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Discussion Starter · #1 ·
so is it really worth it to have electronic ignition versus conventional points system ? I have a '72 Ply vintage ignition system with ECU box and pointless dist. Only three months old and already quit on me. It's very hard to find the problem, I think it's the dist, which is garranteed for life, but still takes 3 days to get a new one ! So I have to wait till Fri to get the dist, if that's the problem , need to be on the road tommorrow morning........ so why shouldn't I just go to junk yard and get regular old fashioned dist, clean up the points, and go ???????????
 

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if you don't mind keeping the points in adjustment, then go for it... but as for the chrysler electronic ignition.. it came out in '73, so if it's in a '72 it's a retrofit.. check to see that the ballast resistor is there and in good condition ( the stock mopar unit does run off points voltage ).. could have gotten cooked from low voltage... as for the distributor.. only problem in that could be the pickup but it's most likely the ignition box



also, a bad ballast resistor would cause no power to the box or coil, and is a common faliure.. $5 at most parts places.. change that and see what happens
 

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Discussion Starter · #3 ·
ok , it's maybe a '73.. I did change the control box, I had a spare, I tried another coil, only part I didn't have spare of was the dist pick-up thing. point is , if you need all these 'spare' parts, is it really worth it ?
 

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what about the ballast resistor? it's the likely cause

points or electronic ignition, you'll always need spare parts... I'v had condensers go bad from high humidity, and/ or sitting. they can work 1 day but not the next, and keeping the points clean is always a pain... not to mention points bounce
 

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knighthawk said:
is it really worth it ?
IMO- yes, it is.

The deal w/points is while they are dead simple, they do a poor job (compared to an electronic ignition) of getting a correctly timed, hot spark to the plugs.

Unless there's a flaw in the wiring of your ignition or some other abnormal situation- the MOPAR set-up will last for hundreds of thousands of miles.

If you want to see if the ballast resistor is the problem, bypass it for just long enough to confirm that the engine will run with it jumped. Don't drive your car like this- it's just a test.

IIRC, the ballast will be used in either points or electronic ignitions, so if you switch (back) to points, you'll still have a ballast.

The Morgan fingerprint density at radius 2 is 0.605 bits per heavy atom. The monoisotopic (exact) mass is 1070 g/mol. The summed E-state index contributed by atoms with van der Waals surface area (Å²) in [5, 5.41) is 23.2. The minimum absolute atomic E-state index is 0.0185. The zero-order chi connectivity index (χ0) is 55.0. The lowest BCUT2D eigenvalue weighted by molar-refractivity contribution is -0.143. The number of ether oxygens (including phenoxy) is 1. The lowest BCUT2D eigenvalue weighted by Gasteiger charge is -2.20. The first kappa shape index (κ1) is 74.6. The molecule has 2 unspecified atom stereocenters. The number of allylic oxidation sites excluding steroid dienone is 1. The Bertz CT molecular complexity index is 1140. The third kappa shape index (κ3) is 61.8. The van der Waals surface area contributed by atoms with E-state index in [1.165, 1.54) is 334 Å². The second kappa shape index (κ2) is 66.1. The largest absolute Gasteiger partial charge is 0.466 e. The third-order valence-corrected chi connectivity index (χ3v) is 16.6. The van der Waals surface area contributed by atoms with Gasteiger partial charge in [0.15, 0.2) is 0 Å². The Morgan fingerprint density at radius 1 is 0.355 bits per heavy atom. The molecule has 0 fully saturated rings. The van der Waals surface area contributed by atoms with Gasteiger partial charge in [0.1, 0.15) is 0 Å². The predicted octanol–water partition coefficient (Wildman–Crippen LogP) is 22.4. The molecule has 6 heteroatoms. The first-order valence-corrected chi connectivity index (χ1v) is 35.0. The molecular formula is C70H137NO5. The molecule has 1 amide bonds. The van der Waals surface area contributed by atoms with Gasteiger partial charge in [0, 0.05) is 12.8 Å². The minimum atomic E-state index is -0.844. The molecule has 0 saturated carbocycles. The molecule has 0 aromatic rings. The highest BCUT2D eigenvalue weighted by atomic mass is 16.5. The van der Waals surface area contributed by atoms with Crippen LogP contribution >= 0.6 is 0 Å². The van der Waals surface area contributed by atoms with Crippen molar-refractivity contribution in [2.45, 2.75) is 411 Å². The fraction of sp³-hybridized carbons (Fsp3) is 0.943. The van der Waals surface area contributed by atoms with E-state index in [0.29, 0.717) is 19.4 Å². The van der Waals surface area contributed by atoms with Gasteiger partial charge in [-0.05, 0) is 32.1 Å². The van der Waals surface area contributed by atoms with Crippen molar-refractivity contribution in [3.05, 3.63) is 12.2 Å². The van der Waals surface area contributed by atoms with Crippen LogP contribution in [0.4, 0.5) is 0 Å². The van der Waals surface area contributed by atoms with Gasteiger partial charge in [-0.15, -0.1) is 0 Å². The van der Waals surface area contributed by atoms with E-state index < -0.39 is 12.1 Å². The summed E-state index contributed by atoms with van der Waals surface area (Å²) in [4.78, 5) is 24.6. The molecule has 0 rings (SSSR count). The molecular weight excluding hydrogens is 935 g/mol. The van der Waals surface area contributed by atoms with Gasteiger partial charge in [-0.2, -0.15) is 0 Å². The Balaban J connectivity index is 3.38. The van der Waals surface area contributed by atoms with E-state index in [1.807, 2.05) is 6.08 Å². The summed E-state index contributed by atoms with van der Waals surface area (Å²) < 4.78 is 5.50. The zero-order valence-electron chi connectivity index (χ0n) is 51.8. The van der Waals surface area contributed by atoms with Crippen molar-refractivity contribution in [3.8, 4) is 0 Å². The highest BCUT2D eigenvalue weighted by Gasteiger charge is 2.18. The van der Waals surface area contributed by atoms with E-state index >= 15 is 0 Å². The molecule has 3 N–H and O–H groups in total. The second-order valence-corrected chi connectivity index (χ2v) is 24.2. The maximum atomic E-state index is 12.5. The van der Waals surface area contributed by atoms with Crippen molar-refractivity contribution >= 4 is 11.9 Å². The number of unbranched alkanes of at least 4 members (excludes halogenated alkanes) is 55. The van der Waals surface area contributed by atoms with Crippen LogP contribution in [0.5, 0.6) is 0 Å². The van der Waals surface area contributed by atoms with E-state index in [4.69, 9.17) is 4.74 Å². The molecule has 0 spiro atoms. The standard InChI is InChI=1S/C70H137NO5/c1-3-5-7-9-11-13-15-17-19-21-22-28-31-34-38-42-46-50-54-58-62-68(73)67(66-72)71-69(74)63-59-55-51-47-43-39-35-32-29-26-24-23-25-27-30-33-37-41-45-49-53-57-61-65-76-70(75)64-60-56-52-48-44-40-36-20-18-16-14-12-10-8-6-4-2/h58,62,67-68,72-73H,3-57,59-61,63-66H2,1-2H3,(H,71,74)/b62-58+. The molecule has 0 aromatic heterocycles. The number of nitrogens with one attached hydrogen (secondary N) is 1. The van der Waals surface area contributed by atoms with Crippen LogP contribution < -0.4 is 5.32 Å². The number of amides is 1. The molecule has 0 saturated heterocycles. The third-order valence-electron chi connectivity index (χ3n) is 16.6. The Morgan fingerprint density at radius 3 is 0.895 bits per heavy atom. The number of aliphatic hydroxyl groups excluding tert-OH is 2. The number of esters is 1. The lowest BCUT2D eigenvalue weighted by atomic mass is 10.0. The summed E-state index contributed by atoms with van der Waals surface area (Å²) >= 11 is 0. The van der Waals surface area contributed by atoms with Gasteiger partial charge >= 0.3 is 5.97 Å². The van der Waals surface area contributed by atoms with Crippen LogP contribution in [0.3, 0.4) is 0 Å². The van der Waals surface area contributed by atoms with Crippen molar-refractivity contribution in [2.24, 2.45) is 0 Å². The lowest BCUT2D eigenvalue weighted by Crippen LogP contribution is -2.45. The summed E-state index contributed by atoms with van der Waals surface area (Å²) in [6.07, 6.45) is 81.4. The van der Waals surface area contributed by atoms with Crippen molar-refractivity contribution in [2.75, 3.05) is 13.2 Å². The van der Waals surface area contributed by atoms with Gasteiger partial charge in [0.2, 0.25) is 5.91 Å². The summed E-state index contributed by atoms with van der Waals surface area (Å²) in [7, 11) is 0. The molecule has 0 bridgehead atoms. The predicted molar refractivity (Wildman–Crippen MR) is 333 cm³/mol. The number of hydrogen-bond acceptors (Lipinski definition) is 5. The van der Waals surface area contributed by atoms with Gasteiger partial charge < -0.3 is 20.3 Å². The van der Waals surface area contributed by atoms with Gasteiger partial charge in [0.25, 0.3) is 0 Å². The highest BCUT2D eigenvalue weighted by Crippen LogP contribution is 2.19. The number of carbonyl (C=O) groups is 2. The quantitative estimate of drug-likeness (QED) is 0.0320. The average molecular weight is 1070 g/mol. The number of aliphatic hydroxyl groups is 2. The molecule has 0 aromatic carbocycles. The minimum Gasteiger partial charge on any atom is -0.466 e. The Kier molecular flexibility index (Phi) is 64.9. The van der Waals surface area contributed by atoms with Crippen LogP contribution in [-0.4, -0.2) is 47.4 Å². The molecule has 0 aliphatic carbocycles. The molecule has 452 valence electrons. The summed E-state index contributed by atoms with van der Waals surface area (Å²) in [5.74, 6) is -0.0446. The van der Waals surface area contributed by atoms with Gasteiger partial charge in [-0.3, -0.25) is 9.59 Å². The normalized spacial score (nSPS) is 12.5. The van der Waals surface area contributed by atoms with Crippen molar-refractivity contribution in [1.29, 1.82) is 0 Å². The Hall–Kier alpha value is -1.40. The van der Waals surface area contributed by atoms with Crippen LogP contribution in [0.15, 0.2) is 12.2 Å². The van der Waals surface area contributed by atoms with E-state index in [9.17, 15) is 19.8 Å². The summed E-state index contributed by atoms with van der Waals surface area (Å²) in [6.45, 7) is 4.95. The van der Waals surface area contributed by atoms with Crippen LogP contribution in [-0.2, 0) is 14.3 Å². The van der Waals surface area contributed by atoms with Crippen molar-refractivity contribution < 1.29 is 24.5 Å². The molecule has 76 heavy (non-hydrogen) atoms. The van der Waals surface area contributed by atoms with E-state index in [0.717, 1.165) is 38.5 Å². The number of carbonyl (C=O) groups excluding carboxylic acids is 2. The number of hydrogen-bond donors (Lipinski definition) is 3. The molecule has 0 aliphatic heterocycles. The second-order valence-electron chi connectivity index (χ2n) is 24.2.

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If electronic ignition wasn't "good" all of the new cars would still have points and a condenser. We would still be doing a tune up every 8-12,000 miles, including spark plugs, points, condenser, rotor, maybe even a cap and wires. With the exception of having to change oil and filters - there isn't much that has to be done or even can be done to a modern car. Plugs at 100,000 miles, and ........ heck, most new cars don't even have a distributor.

Even with an older electronic ignition - never points and condenser. Plugs, rotor and cap at 24-36,000 miles or more. Occasionally there are problems, and do cause some headaches, but never like the older stuff.
 

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I agree, go with an MSD. Points are the very first thing I get rid of on an old engine. There is no need to retrofit a factory electronic ignition onto a points type car, or vs versa. Its likely inferior to the MSD all the way around. Just get an MSD and call it good. :)
 

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Discussion Starter · #10 ·
changed the dist. and it fired right up ! The rebuilt dist appears to have some old looking wires on the pickup thingy inside, so does that mean it is 'good used' one ? I think next chance i get I'll pickup a new sensor ... Any thoughts on setting the 'airgap' if and when I get a new one ?..............so.... I'm off to a car show first thing in the morning (50 miles away )........
 

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Mopar came out with the electronic system in late 71 (for 72 models) for all high performance cars and then all the rest got it in 73. The reluctor gap is .008 to .018 using a brass feeler. DO NOT use a steel one. Points can be a decent system but electronic is better and is usually less hassle. Old timers 'over tune' a point system and it comes in over a period of time. Other words, you set your plugs a bit close and your points a pit wide. If you go with the point setup, use only good parts such as Blue Streak....anything else is junk and it won't last more than a couple of months at best.
 
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